Check what financial help you can get from HMRC is somewhat oddly titled as HMRC’s role is to administer tax and certain benefits rather than to provide “financial help”. Nonetheless, the checklist will be useful to many taxpayers, particularly those not represented by an agent.
The items highlighted by HMRC are:
- Child benefit - ICAEW’s Tax Faculty points out that the list does not mention the high-income child benefit tax charge (HICBC) or explain that, in certain circumstances, even if there is a liability to HICBC, it may be beneficial to claim child benefit but elect not to receive it, in order to obtain national insurance credits and for the child to receive a national insurance number automatically at the age of 16.
- Tax free childcare - Low take-up of this benefit may in part be attributable to the name which suggests that what is on offer is tax relief. Tax free childcare is in fact a state benefit which is available to many parents and can be used to cover care after school and during school holidays as well as regular childminders, nurseries, and nannies.
- Tax relief on employment expenses -HMRC’s guidance and online service for claiming tax relief on employment expenses has improved considerably. It should be the first port of call for taxpayers before they consider using a third-party claims company that is likely to charge a considerable fee or even require a deed of assignment.
- Transferrable marriage allowance - This allowance continues to go unclaimed by many who are entitled to it. Entitlement can be sensitive to relatively small changes in circumstances which result in an increase or decrease in income. The faculty recommends that entitlement should be reviewed periodically.
- Help to save - The Tax Faculty notes that it is not surprising if there is limited interest in Help to Save, which is available to those claiming universal credit or working tax credits as it is unlikely that they will have spare funds to save.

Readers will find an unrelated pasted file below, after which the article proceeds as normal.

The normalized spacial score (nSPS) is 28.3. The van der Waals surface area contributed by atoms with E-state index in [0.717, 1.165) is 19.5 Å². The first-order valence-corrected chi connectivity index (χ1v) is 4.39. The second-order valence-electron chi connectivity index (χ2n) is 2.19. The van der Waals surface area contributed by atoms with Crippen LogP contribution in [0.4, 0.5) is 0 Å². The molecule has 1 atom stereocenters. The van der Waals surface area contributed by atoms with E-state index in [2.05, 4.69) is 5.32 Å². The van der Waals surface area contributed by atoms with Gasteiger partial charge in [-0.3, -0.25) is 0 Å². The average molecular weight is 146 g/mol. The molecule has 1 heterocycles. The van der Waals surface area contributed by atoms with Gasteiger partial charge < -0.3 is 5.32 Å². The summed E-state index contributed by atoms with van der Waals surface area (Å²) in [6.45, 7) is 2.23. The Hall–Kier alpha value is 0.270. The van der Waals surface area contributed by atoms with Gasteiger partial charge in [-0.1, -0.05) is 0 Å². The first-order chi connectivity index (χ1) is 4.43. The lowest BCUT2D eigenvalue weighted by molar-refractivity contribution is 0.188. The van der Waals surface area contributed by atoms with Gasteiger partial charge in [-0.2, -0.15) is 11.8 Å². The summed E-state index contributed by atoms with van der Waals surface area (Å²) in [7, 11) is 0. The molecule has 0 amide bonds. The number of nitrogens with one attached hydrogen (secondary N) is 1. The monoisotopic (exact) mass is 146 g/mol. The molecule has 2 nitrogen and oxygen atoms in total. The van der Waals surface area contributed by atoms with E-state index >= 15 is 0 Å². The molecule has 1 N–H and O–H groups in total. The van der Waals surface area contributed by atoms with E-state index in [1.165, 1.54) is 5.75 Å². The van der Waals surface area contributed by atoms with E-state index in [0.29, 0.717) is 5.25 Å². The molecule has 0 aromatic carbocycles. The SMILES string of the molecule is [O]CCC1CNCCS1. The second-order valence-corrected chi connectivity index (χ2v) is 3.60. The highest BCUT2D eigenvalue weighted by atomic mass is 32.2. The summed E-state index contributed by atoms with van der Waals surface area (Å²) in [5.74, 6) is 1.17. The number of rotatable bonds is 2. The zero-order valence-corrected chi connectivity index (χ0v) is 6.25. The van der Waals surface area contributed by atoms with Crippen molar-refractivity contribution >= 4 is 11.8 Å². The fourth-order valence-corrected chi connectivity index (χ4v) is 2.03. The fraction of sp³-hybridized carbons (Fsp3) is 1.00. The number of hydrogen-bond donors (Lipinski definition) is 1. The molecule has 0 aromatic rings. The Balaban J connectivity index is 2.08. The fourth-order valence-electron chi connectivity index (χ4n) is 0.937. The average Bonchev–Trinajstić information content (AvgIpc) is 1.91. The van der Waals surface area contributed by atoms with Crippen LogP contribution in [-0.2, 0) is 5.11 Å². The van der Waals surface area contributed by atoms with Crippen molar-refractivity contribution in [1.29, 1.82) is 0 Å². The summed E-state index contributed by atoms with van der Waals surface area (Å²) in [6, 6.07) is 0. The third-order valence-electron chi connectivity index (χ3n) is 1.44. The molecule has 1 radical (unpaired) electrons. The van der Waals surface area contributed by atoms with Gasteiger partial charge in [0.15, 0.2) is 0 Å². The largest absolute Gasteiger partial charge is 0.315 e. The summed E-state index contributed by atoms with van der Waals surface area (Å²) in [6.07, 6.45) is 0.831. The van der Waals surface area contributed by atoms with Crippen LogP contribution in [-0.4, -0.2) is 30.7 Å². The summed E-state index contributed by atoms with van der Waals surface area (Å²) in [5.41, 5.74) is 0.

- Payment of tax in instalments - Taxpayers often don’t realise that HMRC is generally very amenable to payment of tax in instalments. The faculty advises that, where possible, it is always best to speak to HMRC at an early stage to set up a time to pay arrangement.
If HMRC expands the page in the future, the Tax Faculty suggests the following items be considered.
- Check your tax codes and ensure that HMRC has based them on up-to-date information.
- File 2021/22 self assessment income tax returns as soon as possible so that the second payment on account due on 31 July 2022 is based on the actual liability rather than estimated figures. Early filing also opens up the possibility of using a budget payment plan or having the tax collected through a coding adjustment in 2023/24 (if less than £3,000 due).
- Claim blind person’s allowance.
- Claim higher rate relief on personal pension contributions.
- Claim higher rate relief on gift aided contributions to charity (warning: taxpayers must pay sufficient tax to cover basic rate relief claimed by the charity).
- Check that national insurance contributions records are correct to ensure that entitlement to state benefits including state retirement pension is accruing as it should. Consider whether any national insurance credits are available to fill any gaps in the record.
This guidance is created by the Tax Faculty, recognised internationally as a leading authority and source of expertise on taxation. The Faculty is the voice of tax for ICAEW, responsible for all submissions to the tax authorities. Join the Faculty for expert guidance and support enabling you to provide the best advice on tax to your clients or business.
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